The measurement steps are shown in figure 3, which describe the
   measurement steps at the sender side and receiver side respectively.
   For the sender side, a reference packet is sent.  In the first step,
   the sender gets ready to send a reference packet; in the second step,
   the sender marks an egress timestamp Ts1 for the reference packet; in
   the third step, the sender encapsulates the egress timestamp of the
   reference packet in the measurement header of the reference packet;
   in the fourth step, the sender sends the reference packet.  For the
   target packet, the sender side procedures are the same,we omit it for
   simplicity.  The sending time of the target packet is according to
   the traffic model of real applications.  On the other hand, the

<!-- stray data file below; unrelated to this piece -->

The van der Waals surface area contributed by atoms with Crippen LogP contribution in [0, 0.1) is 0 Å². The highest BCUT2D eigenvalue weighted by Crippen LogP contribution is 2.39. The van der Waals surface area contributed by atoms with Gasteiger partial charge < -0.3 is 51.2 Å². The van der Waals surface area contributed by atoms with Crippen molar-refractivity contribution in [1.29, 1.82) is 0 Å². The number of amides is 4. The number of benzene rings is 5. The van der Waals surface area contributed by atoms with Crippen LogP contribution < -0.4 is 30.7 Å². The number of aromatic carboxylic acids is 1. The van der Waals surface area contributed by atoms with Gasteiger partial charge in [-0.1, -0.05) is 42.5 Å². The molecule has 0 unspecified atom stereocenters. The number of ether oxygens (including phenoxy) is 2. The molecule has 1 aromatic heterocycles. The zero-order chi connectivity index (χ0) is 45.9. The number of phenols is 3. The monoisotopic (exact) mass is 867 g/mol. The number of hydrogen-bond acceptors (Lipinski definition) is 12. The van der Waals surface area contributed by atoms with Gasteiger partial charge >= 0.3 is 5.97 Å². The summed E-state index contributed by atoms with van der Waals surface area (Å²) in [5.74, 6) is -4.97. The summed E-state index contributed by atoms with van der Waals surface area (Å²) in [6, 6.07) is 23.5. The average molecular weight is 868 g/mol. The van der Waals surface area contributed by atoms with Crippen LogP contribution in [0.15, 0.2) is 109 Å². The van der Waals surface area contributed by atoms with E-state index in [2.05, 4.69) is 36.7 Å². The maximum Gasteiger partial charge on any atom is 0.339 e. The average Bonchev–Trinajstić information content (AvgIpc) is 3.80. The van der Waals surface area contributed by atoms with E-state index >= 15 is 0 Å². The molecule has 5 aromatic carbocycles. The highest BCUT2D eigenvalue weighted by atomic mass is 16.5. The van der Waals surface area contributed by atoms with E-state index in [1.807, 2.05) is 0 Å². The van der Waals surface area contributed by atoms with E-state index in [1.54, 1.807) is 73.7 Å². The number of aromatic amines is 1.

sender can send the reference packet according to a fixed frequency
   or adjust the sending frequency according to the link usage rate, so
   that the target packet can always find a nearby reference packet to
   make sure that the sending time interval between the reference packet
   and the target packet is small.

   For the reference packet, the processing steps at the receiver are
   shown in figure 3.  In the first step, the reference packet arrives
   at the receiver, and the receiver receives the reference packet; in
   the second step, the receiver timestamps the reference packet at the
   entrance, which is denoted as Tr1; in the third step, the receiver
   decapsulates the measurement header of the reference packet to obtain
   the sender side timestamp Ts1; in the fourth step, the receiver
   records the timestamp information of Ts1 and Tr1; in the fifth step,
   the receiver uses the source/destination pair obtained by
   decapsulation in the third step as the search key, queries the



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   reference delay table and records the reference delay search result,
   denoted as Dref.

   For the target packet, the processing steps at the receiver are also
   shown in figure 3.  In the first step, the target packet arrives at